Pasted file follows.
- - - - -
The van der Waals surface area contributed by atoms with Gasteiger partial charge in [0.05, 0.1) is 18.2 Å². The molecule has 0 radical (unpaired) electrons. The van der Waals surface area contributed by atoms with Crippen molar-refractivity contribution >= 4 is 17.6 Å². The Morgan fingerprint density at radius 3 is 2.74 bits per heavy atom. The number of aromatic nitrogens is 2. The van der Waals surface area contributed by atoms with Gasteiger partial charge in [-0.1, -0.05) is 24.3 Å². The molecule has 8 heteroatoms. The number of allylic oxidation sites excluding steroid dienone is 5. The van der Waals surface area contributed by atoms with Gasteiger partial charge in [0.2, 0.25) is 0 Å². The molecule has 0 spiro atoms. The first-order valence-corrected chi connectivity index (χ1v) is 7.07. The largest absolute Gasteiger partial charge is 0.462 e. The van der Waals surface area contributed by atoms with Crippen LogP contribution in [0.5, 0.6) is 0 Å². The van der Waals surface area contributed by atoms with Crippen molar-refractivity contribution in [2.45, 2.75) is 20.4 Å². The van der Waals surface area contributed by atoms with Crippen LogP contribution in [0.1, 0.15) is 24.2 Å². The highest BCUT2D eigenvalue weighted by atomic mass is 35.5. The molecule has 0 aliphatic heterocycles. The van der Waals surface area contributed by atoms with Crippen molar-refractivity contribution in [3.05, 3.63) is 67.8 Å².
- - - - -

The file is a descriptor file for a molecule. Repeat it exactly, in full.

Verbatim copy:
The van der Waals surface area contributed by atoms with Gasteiger partial charge in [0.05, 0.1) is 18.2 Å². The molecule has 0 radical (unpaired) electrons. The van der Waals surface area contributed by atoms with Crippen molar-refractivity contribution >= 4 is 17.6 Å². The Morgan fingerprint density at radius 3 is 2.74 bits per heavy atom. The number of aromatic nitrogens is 2. The van der Waals surface area contributed by atoms with Gasteiger partial charge in [-0.1, -0.05) is 24.3 Å². The molecule has 8 heteroatoms. The number of allylic oxidation sites excluding steroid dienone is 5. The van der Waals surface area contributed by atoms with Gasteiger partial charge in [0.2, 0.25) is 0 Å². The molecule has 0 spiro atoms. The first-order valence-corrected chi connectivity index (χ1v) is 7.07. The largest absolute Gasteiger partial charge is 0.462 e. The van der Waals surface area contributed by atoms with Crippen LogP contribution in [0.5, 0.6) is 0 Å². The van der Waals surface area contributed by atoms with Crippen molar-refractivity contribution in [2.45, 2.75) is 20.4 Å². The van der Waals surface area contributed by atoms with Crippen LogP contribution in [0.1, 0.15) is 24.2 Å². The highest BCUT2D eigenvalue weighted by atomic mass is 35.5. The molecule has 0 aliphatic heterocycles. The van der Waals surface area contributed by atoms with Crippen molar-refractivity contribution in [3.05, 3.63) is 67.8 Å².